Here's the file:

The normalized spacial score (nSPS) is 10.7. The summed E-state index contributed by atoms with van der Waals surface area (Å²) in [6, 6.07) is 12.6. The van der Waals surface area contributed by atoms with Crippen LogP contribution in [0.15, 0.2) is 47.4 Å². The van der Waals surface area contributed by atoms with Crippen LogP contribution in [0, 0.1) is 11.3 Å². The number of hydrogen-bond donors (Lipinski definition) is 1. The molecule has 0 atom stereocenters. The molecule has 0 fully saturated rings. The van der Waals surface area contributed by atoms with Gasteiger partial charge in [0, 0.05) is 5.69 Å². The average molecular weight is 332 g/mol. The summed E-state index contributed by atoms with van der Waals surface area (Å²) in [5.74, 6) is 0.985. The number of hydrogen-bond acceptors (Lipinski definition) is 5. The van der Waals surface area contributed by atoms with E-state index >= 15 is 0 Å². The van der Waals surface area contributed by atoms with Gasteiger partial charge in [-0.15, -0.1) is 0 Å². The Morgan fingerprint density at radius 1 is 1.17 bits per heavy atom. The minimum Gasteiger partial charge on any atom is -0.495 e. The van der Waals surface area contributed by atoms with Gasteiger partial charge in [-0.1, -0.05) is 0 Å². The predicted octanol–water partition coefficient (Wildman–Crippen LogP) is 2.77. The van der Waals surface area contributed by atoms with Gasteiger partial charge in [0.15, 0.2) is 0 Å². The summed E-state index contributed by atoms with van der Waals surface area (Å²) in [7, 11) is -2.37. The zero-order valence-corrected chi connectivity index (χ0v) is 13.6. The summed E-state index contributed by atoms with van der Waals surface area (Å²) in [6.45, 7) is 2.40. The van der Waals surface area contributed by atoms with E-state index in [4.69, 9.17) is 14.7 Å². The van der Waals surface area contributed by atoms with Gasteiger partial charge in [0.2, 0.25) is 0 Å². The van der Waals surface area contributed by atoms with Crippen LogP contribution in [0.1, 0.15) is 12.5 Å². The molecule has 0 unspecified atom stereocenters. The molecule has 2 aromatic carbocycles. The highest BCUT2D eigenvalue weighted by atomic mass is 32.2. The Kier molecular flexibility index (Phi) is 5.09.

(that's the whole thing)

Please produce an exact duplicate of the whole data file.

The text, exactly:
The normalized spacial score (nSPS) is 10.7. The summed E-state index contributed by atoms with van der Waals surface area (Å²) in [6, 6.07) is 12.6. The van der Waals surface area contributed by atoms with Crippen LogP contribution in [0.15, 0.2) is 47.4 Å². The van der Waals surface area contributed by atoms with Crippen LogP contribution in [0, 0.1) is 11.3 Å². The number of hydrogen-bond donors (Lipinski definition) is 1. The molecule has 0 atom stereocenters. The molecule has 0 fully saturated rings. The van der Waals surface area contributed by atoms with Gasteiger partial charge in [0, 0.05) is 5.69 Å². The average molecular weight is 332 g/mol. The summed E-state index contributed by atoms with van der Waals surface area (Å²) in [5.74, 6) is 0.985. The number of hydrogen-bond acceptors (Lipinski definition) is 5. The van der Waals surface area contributed by atoms with E-state index >= 15 is 0 Å². The van der Waals surface area contributed by atoms with Gasteiger partial charge in [-0.15, -0.1) is 0 Å². The Morgan fingerprint density at radius 1 is 1.17 bits per heavy atom. The minimum Gasteiger partial charge on any atom is -0.495 e. The van der Waals surface area contributed by atoms with Gasteiger partial charge in [-0.1, -0.05) is 0 Å². The predicted octanol–water partition coefficient (Wildman–Crippen LogP) is 2.77. The van der Waals surface area contributed by atoms with Gasteiger partial charge in [0.15, 0.2) is 0 Å². The summed E-state index contributed by atoms with van der Waals surface area (Å²) in [7, 11) is -2.37. The zero-order valence-corrected chi connectivity index (χ0v) is 13.6. The summed E-state index contributed by atoms with van der Waals surface area (Å²) in [6.45, 7) is 2.40. The van der Waals surface area contributed by atoms with E-state index in [4.69, 9.17) is 14.7 Å². The van der Waals surface area contributed by atoms with Gasteiger partial charge in [0.2, 0.25) is 0 Å². The van der Waals surface area contributed by atoms with Crippen LogP contribution in [0.1, 0.15) is 12.5 Å². The molecule has 0 unspecified atom stereocenters. The molecule has 2 aromatic carbocycles. The highest BCUT2D eigenvalue weighted by atomic mass is 32.2. The Kier molecular flexibility index (Phi) is 5.09.